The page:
We at Transplant Families were so honored to speak with Amos Shakya about the strength of his daughter being born with a congenital heart defect and the strength of his wife in supporting her every moment. Amos’ deep faith and care for his family came through in or interview. Their care and compassion certainly show how well Yarona is doing today 6 years after her transplant. We invite you to read their amazing story in their own words. Thank you to Amos, Roma, and Yarona for sharing your story.
**Last edit Yarona was diagnosed with COVID19 and recovered and the family invites you to send positive thoughts and prayers. They invite you to follow their journey at https://www.facebook.com/yarona.shakya.3?fref=comp
Life story of my family from Bhutan to Nepal, and from Nepal to America.
Written by Roma Shakya
May 4, 2020
The adventure journey of my life began in Bhutan on 12/05/1987. When I was four years old, my parents were forcibly removed from Bhutan because of my mom’s faith in Christ. We resettled as refugees in Nepal and remained in the camp for two decades. Thankfully, I got an opportunity to finish school at the Bhutanese Refugee camp. As a refugee, I have seen many people who suffered from all kinds of difficulties. They were desperately in need of help in many areas of their lives like health, education, and basic survival. At that time, I had no hope to help them in their vulnerable situation, though I did have the heart to serve them.
I came to the USA as a refugee on 03/17/2010. I got the wonderful privilege to go to school at Truman Community College to improve my English. At that time, I didn’t have a career goal because I was just going to school to improve my English. My hope was simply to get a better job in the future to survive in America. When I was enrolled in English as a Second language (ESL) classes at TCC, my daughter Yarona was born in 2012 with an unusual heart defect. At two months old, she had to go through open-heart surgery. At nine months old, sadly, she had to go through the same procedure a second time. Then, at twenty-two months, she needed a heart transplant. During all this time, I was with her at her bedside and got an opportunity to see all the vital work done by nurses in the health care field. I realized that the nursing field is the best field for serving people and to offer comfort when they need it the most. Furthermore, this experience revealed in my soul that I wanted to become a nurse. When I was in the refugee camp, I saw many people die every day from treatable diseases. They could not access the care they needed. I really tried to reach those in need of help but lack of the proper training, all I could do was pray.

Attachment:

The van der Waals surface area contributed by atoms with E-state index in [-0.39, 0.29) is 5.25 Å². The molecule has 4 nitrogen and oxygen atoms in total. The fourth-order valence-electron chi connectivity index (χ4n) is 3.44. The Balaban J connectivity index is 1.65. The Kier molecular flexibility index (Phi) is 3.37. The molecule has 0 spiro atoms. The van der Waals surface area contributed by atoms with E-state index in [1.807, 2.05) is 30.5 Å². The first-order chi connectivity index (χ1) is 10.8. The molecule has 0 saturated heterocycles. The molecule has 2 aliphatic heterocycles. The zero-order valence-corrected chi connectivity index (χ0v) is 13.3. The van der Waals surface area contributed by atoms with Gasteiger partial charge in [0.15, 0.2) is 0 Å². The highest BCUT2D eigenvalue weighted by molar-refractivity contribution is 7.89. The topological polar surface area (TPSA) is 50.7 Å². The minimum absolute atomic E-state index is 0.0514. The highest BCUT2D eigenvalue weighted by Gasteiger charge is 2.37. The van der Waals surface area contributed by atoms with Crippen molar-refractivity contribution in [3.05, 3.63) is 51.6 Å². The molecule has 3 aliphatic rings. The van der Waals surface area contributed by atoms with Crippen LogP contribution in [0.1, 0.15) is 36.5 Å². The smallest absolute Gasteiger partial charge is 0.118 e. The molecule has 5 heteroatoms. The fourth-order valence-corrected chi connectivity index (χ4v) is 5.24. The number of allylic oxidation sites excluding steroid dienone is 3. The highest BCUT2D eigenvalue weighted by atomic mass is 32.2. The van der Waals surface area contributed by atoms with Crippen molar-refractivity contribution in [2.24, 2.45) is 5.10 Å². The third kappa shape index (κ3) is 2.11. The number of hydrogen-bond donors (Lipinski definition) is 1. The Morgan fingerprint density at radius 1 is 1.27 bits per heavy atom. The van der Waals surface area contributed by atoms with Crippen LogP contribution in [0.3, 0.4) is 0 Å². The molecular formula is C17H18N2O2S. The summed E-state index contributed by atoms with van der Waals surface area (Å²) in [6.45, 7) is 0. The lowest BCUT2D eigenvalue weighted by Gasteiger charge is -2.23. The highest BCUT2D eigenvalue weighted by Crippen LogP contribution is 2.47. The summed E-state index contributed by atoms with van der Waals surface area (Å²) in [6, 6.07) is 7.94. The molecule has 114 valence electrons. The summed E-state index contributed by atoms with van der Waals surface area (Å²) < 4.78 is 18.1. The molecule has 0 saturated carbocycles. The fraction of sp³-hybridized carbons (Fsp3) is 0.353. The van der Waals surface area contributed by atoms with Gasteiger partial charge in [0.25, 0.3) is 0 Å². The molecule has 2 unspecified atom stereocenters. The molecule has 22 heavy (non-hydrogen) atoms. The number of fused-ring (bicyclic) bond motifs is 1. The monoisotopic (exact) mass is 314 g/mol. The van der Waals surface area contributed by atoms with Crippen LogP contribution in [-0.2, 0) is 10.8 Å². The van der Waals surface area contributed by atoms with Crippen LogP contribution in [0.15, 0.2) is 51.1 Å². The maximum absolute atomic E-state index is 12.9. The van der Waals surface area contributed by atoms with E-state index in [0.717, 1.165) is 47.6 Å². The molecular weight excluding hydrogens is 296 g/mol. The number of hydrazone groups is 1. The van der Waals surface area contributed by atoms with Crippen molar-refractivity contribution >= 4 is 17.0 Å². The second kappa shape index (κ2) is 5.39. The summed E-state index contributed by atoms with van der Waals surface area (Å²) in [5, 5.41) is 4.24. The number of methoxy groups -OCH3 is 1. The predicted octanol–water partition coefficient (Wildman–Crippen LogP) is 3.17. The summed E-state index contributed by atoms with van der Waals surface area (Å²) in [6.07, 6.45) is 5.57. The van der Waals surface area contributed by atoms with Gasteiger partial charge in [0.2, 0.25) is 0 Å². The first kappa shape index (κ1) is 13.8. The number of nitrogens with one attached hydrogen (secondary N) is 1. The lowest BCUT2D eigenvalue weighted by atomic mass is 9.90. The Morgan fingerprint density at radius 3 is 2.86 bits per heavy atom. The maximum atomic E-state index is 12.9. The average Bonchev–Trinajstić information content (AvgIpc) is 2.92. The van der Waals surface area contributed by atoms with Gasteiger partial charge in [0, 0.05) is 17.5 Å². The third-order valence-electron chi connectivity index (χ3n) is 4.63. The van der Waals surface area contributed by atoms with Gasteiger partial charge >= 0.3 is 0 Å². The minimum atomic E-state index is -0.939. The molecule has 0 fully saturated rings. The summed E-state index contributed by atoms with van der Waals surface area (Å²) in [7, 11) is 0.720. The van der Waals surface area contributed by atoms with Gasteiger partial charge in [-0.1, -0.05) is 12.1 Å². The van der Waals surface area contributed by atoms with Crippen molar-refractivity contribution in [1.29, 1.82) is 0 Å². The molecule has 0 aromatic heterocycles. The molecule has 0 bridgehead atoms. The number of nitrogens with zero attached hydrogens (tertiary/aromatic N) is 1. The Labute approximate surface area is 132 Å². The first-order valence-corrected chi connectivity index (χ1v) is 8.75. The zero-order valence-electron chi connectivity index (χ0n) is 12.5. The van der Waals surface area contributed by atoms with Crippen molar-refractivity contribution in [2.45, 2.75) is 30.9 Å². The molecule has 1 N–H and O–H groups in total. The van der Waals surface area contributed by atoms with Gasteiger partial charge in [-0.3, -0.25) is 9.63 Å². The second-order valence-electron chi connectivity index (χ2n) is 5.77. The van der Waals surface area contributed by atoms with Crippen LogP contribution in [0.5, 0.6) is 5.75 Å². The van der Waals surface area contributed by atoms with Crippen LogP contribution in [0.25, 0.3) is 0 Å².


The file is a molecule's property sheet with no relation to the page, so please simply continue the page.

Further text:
Miracle story of my daughter’s Yarona Shakya,
My daughter Yarona Shakya was born on May 3, 2012, with severe heart abnormalities and complications such as blood clots and immune deficiency. My husband was a Pastor for the Bhutanese/Nepali group at Living Water Community Church where he leads, with me, the Bhutanese-Nepali Outreach Ministry. At that time, I worked as a housekeeper at the Omni Hotel and attended Truman College. Yarona’s heart abnormalities were diagnosed early in pregnancy and, thankfully, the hospital delivery team well anticipated Yarona’s needs at the time of birth. She had two heart operations before her first birthday. The first operation implanted a pacemaker and a constricting band was placed to strengthen her pulmonary artery. In the second operation, the doctor’s switched the main blood vessels going into (superior and inferior vena cava) and out of (pulmonary artery and the aorta) the heart.